New Delhi, Dec. 31: Over two lakh beneficiaries of welfare schemes will from New Year’s Day see the money flow straight into their bank accounts with the launch of the Centre’s cash-transfer scheme, a “game-changer” to replace a system under which it costs Rs 3 to send a rupee.
The transfer scheme will be launched tomorrow in 20 districts and cover seven welfare plans, mostly stipends for weaker sections. But food, fertiliser and fuel subsidies — which guzzle the bulk of subsidies the direct transfers aim to reduce — will not be covered in the initial phase.
The 20 districts are part of a larger batch of 43 spread over 15 states where the scheme will be launched by March to cover BPL families, but none will be in Bengal. The states chosen are those that have made rapid progress in issuing Aadhaar, the multi-purpose unique identity cards.
The spread of bank branches was another key factor. The states are Punjab, Delhi, Madhya Pradesh, Rajasthan, Jharkhand, Haryana, Tamil Nadu, Andhra, Maharashtra, Kerala, Karnataka, Goa, Jammu & Kashmir, Daman & Diu and Puducherry.
“We are proceeding with caution, 20 districts from January 1. In the seven schemes, the money will be transferred using the UIDAI platform,” finance minister P. Chidambaram said today. UIDAI or the Unique Identification Authority of India is in charge of the Aadhaar project.
The seven welfare plans include matric scholarships for SCs, STs and OBCs, Indira Gandhi Matritva Sahayata Yojana (for pregnant women), Dhanalakshmi scheme and stipends for SC/ST job-seekers.
Other than the first 20 districts, the scheme will be rolled out in 11 districts from February 1 and 12 more from March 1. “We have been moving with great caution so we don’t make mistakes,” Chidambaram said, calling the scheme a “game-changer” in governance. All districts in the country will be covered by end 2013, he added.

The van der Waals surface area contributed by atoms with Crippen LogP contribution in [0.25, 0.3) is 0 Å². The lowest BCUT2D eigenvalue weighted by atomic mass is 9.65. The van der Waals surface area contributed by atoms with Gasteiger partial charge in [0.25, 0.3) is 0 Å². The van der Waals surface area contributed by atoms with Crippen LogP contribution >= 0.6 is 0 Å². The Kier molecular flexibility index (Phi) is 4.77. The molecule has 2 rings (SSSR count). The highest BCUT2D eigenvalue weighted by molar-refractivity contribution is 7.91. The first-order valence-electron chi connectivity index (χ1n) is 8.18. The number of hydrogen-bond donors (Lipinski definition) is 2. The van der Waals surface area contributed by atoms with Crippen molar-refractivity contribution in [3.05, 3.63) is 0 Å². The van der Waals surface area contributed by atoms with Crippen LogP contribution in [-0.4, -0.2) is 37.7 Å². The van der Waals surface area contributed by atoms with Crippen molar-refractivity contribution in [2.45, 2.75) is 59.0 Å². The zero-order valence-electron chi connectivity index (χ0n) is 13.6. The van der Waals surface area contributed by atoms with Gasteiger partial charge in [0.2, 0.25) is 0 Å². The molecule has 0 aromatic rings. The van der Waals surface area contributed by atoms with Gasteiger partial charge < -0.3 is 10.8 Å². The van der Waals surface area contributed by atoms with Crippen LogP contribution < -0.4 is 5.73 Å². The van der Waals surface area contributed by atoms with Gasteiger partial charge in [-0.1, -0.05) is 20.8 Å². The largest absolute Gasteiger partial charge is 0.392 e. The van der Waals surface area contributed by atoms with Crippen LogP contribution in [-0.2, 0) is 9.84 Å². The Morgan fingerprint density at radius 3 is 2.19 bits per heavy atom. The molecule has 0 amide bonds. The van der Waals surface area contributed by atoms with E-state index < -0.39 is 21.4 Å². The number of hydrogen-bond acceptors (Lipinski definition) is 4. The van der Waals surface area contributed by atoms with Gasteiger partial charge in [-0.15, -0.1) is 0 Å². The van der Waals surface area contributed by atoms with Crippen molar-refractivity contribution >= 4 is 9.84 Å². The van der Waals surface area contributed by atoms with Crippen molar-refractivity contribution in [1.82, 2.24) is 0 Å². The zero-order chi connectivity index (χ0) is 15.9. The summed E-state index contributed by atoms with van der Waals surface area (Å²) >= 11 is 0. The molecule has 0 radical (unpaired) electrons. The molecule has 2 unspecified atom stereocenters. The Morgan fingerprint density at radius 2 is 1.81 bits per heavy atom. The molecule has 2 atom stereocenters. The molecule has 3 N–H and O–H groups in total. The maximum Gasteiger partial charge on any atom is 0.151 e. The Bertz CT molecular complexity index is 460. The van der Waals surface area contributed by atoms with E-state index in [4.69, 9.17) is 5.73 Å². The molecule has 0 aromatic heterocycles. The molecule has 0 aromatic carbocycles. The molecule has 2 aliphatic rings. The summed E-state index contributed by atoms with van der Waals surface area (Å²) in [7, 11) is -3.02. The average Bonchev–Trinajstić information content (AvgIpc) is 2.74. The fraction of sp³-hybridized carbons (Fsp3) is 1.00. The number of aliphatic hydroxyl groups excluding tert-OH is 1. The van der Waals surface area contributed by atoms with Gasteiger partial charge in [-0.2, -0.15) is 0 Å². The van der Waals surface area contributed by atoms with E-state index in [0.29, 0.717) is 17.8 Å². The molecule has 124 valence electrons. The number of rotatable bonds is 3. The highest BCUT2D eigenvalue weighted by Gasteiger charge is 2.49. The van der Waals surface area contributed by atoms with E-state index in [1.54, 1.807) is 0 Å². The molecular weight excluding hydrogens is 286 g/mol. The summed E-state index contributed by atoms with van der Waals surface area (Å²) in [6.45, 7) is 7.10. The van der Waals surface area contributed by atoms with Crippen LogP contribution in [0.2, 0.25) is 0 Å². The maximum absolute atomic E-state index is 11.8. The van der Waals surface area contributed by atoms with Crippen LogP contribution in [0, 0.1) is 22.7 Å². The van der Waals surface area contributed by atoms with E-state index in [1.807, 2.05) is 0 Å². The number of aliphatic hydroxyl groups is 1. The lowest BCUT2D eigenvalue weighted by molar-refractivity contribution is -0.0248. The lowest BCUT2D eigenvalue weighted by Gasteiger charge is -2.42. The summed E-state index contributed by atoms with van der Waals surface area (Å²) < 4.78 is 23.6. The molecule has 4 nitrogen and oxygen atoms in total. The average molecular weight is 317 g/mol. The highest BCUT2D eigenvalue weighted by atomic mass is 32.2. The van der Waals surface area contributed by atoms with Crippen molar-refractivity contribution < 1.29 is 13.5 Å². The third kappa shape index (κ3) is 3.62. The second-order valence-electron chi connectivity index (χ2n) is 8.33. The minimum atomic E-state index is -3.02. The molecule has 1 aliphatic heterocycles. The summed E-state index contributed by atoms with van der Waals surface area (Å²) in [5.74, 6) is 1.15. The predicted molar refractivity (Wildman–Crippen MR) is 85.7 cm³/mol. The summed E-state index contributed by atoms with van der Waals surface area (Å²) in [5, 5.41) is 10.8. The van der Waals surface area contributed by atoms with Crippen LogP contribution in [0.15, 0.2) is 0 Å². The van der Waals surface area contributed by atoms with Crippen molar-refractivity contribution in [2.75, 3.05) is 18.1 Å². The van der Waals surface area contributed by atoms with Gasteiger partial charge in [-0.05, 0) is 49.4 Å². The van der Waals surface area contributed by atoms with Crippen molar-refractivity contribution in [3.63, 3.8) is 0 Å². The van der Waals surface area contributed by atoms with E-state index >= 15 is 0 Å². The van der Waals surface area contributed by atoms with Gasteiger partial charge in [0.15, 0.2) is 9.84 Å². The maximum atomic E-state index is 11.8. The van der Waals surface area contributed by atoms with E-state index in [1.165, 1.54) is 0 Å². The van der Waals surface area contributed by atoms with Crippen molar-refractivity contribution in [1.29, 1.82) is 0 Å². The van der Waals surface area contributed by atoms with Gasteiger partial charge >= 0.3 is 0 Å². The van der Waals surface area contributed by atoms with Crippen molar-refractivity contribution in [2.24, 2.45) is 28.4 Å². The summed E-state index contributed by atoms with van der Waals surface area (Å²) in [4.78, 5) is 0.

The payments will be transferred directly to the beneficiaries’ Aadhaar-linked bank accounts — those opened with Aadhaar cards as ID proof.
Those who don’t have such cards but are eligible for the benefits will also get the payments through “bank correspondents”, officially appointed intermediaries who will receive the payments in their accounts and then transfer it to the eventual beneficiaries against receipt papers.
Anganwadi (social health group) workers, kirana store owners, members of co-operative societies are among some who could be the intermediaries. The aim is to phase out such intermediaries as more Aadhaar cards are issued.
On food and fertiliser subsidies, the current system will continue, Chidambaram said. “At the moment, there is no intention to transfer subsides on food, fertiliser, diesel and kerosene. Here, existing system will continue because there are complex issues.”
On LPG, which accounts for the bulk of fuel subsidies, the minister said: “I don’t know when it will be covered.”
Prime Minister Manmohan Singh last month said the scheme was aimed at ensuring that the subsidies of over Rs 3 lakh crore reach the right people. Finance ministry officials said it costs the government Rs 3 to transfer one rupee to the pockets of beneficiaries. The rest is lost in administrative expenses, waste and corruption.
Poll factors are at play, too. The UPA hopes to make the cash transfers a key plank in the 2014 polls, hoping the scheme will help it win voter support, much like the NREGA, the rural job scheme, and farm loan waivers had helped the ruling alliance cruise to victory in 2009.
Advocates of the scheme have cited a recent World Bank study that suggests a direct link between cash transfers and voting behaviour. The study found that such beneficiaries prefer any party that implements cash transfers.
The biggest and best known of all cash transfer schemes in the developing world is the Bolsa Familia in Brazil, catering to over 12 million families.
Mumbai and its suburbs are among the six districts in Maharashtra where the scheme will be launched tomorrow. The state is among the leaders in Aadhaar cards.